Home Medical Study Finds Cannabis Consumers are More Likely to Survive a Heart Attack

Study Finds Cannabis Consumers are More Likely to Survive a Heart Attack


When it comes right down to it, cannabis has tons of medicinal uses – and there are probably hundreds more that we are not even yet aware of because studies on the plant are so limited. However, this doesn’t stop many researchers from trying to learn all they can with the data that is available. Thanks to a specific group of researchers at the University of Colorado, we now know there could potentially be a link between cannabis use and an increased chance of surviving a heart attack.

“Perhaps the most striking finding of our study is that marijuana use prior to AMI was associated with decreased in-hospital mortality post AMI,” the study authors wrote.

Researchers used hospital records of patients who suffered heart-related emergencies or acute myocardial infarctions (AMI). The records went back as far as 1994 and spanned almost a decade through 2013 – and of the 1,273,897 patient records, 3,854 admitted to cannabis consumption. Chances are, the actual number of cannabis consumers was higher, but due to marijuana’s illegal status not everyone is as open with their doctor as they should be when it comes to their cannabis use.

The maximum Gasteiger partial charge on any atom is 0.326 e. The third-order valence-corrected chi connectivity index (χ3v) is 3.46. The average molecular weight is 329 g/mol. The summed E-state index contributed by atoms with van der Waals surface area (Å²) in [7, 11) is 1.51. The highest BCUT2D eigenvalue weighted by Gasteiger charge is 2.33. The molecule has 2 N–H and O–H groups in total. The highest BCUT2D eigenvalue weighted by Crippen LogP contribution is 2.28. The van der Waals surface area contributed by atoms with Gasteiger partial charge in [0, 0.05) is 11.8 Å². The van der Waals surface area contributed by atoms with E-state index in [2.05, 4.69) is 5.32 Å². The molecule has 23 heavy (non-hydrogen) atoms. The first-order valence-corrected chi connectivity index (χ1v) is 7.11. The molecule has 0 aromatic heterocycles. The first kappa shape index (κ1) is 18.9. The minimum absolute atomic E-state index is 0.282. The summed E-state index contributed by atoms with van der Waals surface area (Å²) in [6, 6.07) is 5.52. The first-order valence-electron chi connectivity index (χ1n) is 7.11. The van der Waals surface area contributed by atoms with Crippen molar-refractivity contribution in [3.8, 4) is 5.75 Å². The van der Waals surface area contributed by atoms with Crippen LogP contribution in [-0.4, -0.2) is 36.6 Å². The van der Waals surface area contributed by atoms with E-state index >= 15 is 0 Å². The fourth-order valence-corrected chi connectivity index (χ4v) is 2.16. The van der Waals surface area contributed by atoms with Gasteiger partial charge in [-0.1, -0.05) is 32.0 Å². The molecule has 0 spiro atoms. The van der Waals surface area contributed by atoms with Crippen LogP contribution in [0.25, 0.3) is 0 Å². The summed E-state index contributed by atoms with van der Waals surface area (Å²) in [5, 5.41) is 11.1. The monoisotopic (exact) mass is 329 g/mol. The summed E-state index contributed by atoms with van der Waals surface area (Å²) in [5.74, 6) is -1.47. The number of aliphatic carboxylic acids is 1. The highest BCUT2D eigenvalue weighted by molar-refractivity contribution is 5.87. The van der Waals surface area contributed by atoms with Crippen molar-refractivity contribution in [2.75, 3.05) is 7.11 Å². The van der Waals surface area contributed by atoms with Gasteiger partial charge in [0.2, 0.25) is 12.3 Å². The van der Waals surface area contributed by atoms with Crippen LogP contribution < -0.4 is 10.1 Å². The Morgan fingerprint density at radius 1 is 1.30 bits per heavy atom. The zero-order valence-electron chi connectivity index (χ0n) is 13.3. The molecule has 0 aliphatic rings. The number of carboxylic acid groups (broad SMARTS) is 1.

Originally, those conducting the study hypothesized that cannabis users would suffer from more negative effects after being admitted to the hospital – but it turned out quite the opposite was true. They found that those who use cannabis were at a decreased risk of going into shock and were less likely to need certain artery surgeries. The study also found that cannabis users were at a decreased risk of dying from complications.

While researchers can’t say for certain why this is the case, they did suggest that it could have to do with the fact that cannabis may increase blood flow. Not only could this be helpful in the event of a heart attack, but it also reduces the risk of the patient having a stroke. It is also entirely possible that cannabis consumers in the study were at risk for less dangerous heart attacks in the first place, since most of the cannabis users were an average of 10 years younger.

Regardless of that possibility, researchers are leaning toward the conclusion that marijuana use is associated with a significant increase in your chances of surviving a heart attack. Considering heart disease contributes to 1-in-3 deaths in the United States, finding any information that could lead to a potential prevention or treatment option is important for thousands. While this finding certainly warrants more study, it seems that cannabis could have the potential to benefit those with heart disease among the dozens of other conditions it can help treat.